A play about a famous Russian poet who lived through, and was at the heart of, the Stalinist regime opens up a wealth of opportunity to explore and interrogate a thrilling and tragic figure.  Sadly, Stray Dogs, making its premiere at the Park Theatre fails to deliver on what could have been a really strong piece of theatre.

Anna Akhmatova is widely regarded as one of the most significant Russian poets of the 20th century. A combination of the war and Soviet regime means that much of what was written about her life no longer exists, and so playwright Olivia Olsen, who also stars as Anna Akhmatova, has had the opportunity to use a great deal of artistic license in the portrayal of the character, to the point where history has all but been re-written.

While Akhmatova mourns the death of her husband, murdered by the secret police, she visits her son, Lev in the Gulag, the implication is that Lev is innocent of any crime and the punishment is more directed towards Anna.  The man responsible is Stalin (Ian Redford), he uses her son to control her so that she will write poetry for him and speak to the Russian people on the radio.

The arrival of Isaiah Berlin (Ben Porter) offers both Anna and Lev the chance of escape, but it’s not a choice that Anna feels she can make.  And this is where the production struggles, because it seems to assume that the audience already has an in-depth knowledge of the central character, when Anna sits down to write ‘Requiem’ it will only have an impact on anyone who already knows the significance of that work.  Anna’s decision not to leave Russia is drawn out in an overly long and often repetitive scene, that does nothing to further aid the audiences understanding of her motivations.

The Stalin character certainly exhibits controlling power, but it’s a little too much Lord Sugar in the Apprentice Boardroom (replete with bad jokes) than a violent dictator. There’s a great deal of shouting, but with little or no emotion behind it. We’re supposed to know that Akhmatova and Berlin were lovers, but there’s only the slightest hint this was the case, and even if it had been clearer, I’m not sure anyone would have cared.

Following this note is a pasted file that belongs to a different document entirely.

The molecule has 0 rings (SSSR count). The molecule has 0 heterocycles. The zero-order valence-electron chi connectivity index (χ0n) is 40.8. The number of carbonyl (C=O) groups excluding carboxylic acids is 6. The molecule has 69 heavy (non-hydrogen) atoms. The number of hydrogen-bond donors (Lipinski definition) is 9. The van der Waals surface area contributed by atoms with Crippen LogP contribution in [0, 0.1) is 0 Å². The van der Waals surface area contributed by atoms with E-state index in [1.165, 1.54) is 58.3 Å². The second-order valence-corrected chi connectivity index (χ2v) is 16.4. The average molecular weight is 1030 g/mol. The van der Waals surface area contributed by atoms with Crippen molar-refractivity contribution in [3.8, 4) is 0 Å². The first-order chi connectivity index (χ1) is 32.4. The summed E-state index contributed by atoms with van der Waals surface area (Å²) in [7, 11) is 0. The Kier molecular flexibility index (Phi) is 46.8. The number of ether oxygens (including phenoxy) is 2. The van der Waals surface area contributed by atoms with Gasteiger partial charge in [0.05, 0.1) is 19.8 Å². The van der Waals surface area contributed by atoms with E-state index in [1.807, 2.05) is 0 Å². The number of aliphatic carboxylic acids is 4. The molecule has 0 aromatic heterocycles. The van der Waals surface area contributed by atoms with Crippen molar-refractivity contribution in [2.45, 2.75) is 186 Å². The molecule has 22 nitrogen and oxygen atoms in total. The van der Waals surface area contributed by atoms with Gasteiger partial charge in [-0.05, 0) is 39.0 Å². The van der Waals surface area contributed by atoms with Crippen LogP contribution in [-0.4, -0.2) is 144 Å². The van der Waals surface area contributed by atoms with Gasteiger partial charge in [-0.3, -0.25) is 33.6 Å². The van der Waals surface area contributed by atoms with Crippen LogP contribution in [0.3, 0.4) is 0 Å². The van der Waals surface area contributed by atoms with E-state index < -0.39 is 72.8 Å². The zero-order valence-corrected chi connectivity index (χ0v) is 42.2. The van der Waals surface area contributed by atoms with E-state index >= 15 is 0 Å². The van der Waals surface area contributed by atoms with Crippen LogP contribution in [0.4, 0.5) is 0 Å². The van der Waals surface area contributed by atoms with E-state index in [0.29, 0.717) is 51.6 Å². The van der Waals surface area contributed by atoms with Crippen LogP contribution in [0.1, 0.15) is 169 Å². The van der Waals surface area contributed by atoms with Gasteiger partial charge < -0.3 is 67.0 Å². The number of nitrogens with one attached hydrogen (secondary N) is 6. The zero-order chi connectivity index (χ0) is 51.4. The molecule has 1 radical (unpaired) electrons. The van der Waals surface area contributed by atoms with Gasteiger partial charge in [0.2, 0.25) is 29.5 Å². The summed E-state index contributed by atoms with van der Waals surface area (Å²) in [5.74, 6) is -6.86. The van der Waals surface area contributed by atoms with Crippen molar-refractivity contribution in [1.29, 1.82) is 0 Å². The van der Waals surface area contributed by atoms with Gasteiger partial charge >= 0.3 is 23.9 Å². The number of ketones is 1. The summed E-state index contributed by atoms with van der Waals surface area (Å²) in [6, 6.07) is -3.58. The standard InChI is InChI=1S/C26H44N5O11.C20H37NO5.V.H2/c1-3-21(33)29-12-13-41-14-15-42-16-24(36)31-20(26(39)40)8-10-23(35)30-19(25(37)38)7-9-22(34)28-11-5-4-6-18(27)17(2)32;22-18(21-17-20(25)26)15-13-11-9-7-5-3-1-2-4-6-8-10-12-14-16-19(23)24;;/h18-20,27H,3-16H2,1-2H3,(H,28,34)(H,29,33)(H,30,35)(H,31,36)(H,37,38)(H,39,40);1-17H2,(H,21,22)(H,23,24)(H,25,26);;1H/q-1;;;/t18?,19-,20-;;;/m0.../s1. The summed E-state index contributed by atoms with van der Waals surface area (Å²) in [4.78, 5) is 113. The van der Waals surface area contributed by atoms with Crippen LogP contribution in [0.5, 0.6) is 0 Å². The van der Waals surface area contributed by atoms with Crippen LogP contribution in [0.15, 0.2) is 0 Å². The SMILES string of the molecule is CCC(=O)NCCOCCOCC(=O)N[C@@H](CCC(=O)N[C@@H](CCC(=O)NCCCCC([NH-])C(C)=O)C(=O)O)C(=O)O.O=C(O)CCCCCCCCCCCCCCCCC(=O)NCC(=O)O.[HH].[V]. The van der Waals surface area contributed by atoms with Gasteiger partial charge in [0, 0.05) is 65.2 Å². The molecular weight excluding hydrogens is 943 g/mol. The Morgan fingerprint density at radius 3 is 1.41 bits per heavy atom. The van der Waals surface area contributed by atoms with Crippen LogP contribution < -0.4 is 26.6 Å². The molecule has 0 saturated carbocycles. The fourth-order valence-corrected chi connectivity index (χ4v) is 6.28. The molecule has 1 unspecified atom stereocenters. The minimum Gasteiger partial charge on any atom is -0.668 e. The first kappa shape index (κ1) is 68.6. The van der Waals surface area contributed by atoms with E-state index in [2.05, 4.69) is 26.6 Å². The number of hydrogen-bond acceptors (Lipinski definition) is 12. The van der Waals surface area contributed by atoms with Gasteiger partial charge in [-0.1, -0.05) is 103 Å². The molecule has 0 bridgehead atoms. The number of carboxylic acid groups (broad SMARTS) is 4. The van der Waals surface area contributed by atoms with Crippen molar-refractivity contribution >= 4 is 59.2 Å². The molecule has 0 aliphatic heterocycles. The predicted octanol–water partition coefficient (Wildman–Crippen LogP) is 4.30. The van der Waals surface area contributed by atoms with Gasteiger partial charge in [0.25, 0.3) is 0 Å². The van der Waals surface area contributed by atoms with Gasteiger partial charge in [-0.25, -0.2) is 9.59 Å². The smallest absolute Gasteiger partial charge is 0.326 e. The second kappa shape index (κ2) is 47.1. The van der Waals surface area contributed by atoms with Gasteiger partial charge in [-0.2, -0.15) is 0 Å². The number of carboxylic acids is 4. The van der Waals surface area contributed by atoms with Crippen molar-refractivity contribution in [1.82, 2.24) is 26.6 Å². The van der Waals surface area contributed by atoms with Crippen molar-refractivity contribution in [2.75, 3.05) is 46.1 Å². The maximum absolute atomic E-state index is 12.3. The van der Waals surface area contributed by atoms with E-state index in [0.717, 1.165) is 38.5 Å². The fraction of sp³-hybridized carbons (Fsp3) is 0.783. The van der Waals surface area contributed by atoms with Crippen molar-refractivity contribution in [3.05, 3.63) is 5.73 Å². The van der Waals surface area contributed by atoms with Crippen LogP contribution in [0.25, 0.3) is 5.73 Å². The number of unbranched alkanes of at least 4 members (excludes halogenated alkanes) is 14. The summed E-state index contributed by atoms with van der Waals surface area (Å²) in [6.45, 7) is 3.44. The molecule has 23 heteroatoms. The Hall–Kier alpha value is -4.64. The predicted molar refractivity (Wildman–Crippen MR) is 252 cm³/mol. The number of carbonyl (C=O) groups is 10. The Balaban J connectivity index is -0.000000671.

Even in the small space of Park 90, Director Robin Herford struggles to fill the stage.  Too often the lights go down on a scene and we are left waiting as an actor sheepishly exits from the opposite point to where they were standing.  This problem could have perhaps been avoided by choosing not to stage Stray Dogs in traverse, and could have also eliminated the need for actors to repeatedly wave their hands above the front row of the audience, opening and closing curtains that were not there.

The traverse staging did offer some benefit, when yet another long scene ran on past it’s natural conclusion, I was able to examine the faces opposite and determine that I wasn’t the only person struggling to stay connected to the narrative.

For avid fans of 20th century Russian poets, this may be an interesting insight to the life of one of the greatest women of the era.  But, for the rest of us, Stray Dogs comes across as a confusing and often pointless exercise. The characters lack depth, and the plot doesn’t give the audience enough to keep them fully engaged.

Greg is an award-winning writer with a huge passion for theatre. He has appeared on stage, as well as having directed several plays in his native Scotland. Greg is the founder and editor of Theatre Weekly

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